Unrequired Impressions on an Ecclesiastical Standoff

Nota Bene: What follows is off-the-cuff, unrefined, and unapologetically impressionistic. If you feel the need to get angry over anything below or tell me I am full of it, all I have to say is, “Tranquilo.”

I have, for the past few years, been effectively “retired” from web-logging. There is too much going on in my life to keep up with it and besides, “Catholic blogging” (for lack of a better term) has descended into grifterism. Gone are the halcyon days of the 00s-10s when both Catholic and Orthodox bloggers wrote serious pieces (and sometimes not-so-serious pieces) that both challenged each other’s particular stances while exhibiting genuine self-criticism. Sure, some folks were better at it than others, but almost all of them have moved on. Indeed, some have even left their previous confessions for new communions or, in one notable instance, abandoned Christianity altogether. Such is life. Although I am aware of several Catholic and Orthodox blogs that still exhibit a genuine desire to probe “things ecclesiastical” in a charitable, exacting, and critical manner or, in the alternative, present interesting tidbits of history, spirituality, and theology, I think the “glory days” are gone, or maybe just on hold.

All of that aside, the reason I have (temporarily) returned to this blog is because several people asked me to weigh-in on the recent “Mexican standoff” featuring Steve Skojec (1 Peter Five), Rod Dreher (American Conservative), and Edward Feser (academic and writer). I am not going to rehearse in depth their various arguments; you can find their writings easily enough. The short and the long of it is that Skojec, who has fancied himself a champion of traditional Catholicism for a number of years, has been undergoing a somewhat understandable, though sideways, “spiritual crisis” concerning the state of contemporary Catholicism. Having had a couple of those myself over the years, I cannot blame him. Nor do I blame Skojec for being public about it. It seems he is looking for reassurance, though it also seems he may be looking for it in all the wrong places. The online Catholic world of today is not the online Catholic (or, for that matter, Orthodox) world of a decade or two ago. Despite rabid disagreements, folks on both sides of the divide used to be fairly well-meaning, even if their advice failed to hit the mark. Today, online Catholicism in particularly is a terrain littered with hucksters, grifters, and triumphalists looking to advance various agendas to an unprecedented degree. Skojec seems to have left himself vulnerable to their machinations.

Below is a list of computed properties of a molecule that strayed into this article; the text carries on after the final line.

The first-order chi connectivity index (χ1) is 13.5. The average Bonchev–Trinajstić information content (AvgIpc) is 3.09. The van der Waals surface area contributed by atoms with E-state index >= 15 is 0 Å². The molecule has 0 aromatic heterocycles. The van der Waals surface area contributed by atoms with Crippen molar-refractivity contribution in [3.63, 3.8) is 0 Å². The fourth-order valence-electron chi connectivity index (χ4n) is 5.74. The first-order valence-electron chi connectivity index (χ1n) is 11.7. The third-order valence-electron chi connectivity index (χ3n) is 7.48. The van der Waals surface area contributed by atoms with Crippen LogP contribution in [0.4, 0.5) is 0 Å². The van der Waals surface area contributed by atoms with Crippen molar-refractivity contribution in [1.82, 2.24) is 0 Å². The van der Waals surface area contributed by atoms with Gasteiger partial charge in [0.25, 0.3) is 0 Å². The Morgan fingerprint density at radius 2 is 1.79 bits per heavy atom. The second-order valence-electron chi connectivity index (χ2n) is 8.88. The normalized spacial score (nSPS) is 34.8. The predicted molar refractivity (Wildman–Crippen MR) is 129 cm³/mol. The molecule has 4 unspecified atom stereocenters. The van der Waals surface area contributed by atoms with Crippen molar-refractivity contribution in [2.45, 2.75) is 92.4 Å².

Of course, “agendaism” is not unique to Catholics. Consider Dreher: A former Catholic who went through a very public “spiritual crisis” that apparently brought him to Eastern Orthodoxy back in the mid-00s. Realizing that there was not enough public scandal in his own communion to keep-up the clicks, he has spent an inordinate amount of his post-Catholic career harping on Catholicism while also drawing from (plagiarizing?) Catholic thought in order to bolster his pop dystopian screeds. And so, it comes as little surprise that Dreher immediately piggybacked on Skojec’s crisis to retell, for the umpteenth time, his own. Concomitantly, Dreher has invited Skojec to look to Orthodoxy because, according to Dreher, it has all of these bells and whistles that Catholicism lacks. This is where Feser enters the fray. Regardless of what one thinks of Feser’s Thomas-heavy Catholic theology, he is correct that the Catholic tradition, broadly understood, is not lacking in the riches of the East. However, those riches are too often buried under the rubble of modernity, if not marginalized in favor of an attenuated Latinism that has become depressingly normative over the centuries.

All that said, the reason I was asked to comment on this is because it is something of a public record (though perhaps an increasingly obscure point of personal history) that I spent seven years in the Eastern Orthodox Church after returning to Christianity in my 20s before returning to the Catholic fold in 2011. Members of my extended family remain Eastern Orthodox and indeed my brother will likely be ordained to the diaconate in the coming year. I was married in the Orthodox Church and three of my four children received the sacraments of initiation there. Canonically, I have been and remain Greek Catholic, though I maintain strong ties to traditional Latin Catholicism. While I did experience some hostility toward Orthodoxy in the years after I left, all of that has abated. My “spiritual crisis,” if you will, did not become clear to me until years later. It was not a “crisis about Orthodoxy” so much as a crisis in myself, one that invited me to issue public condemnations of my prior confession in return for inordinate public support offered by Catholics who had been looking to get some digs in on their estranged Eastern brethren. I hope that is water under the bridge now. I have apologized for it. And if my apologies were not sufficient, please know I am issuing them again.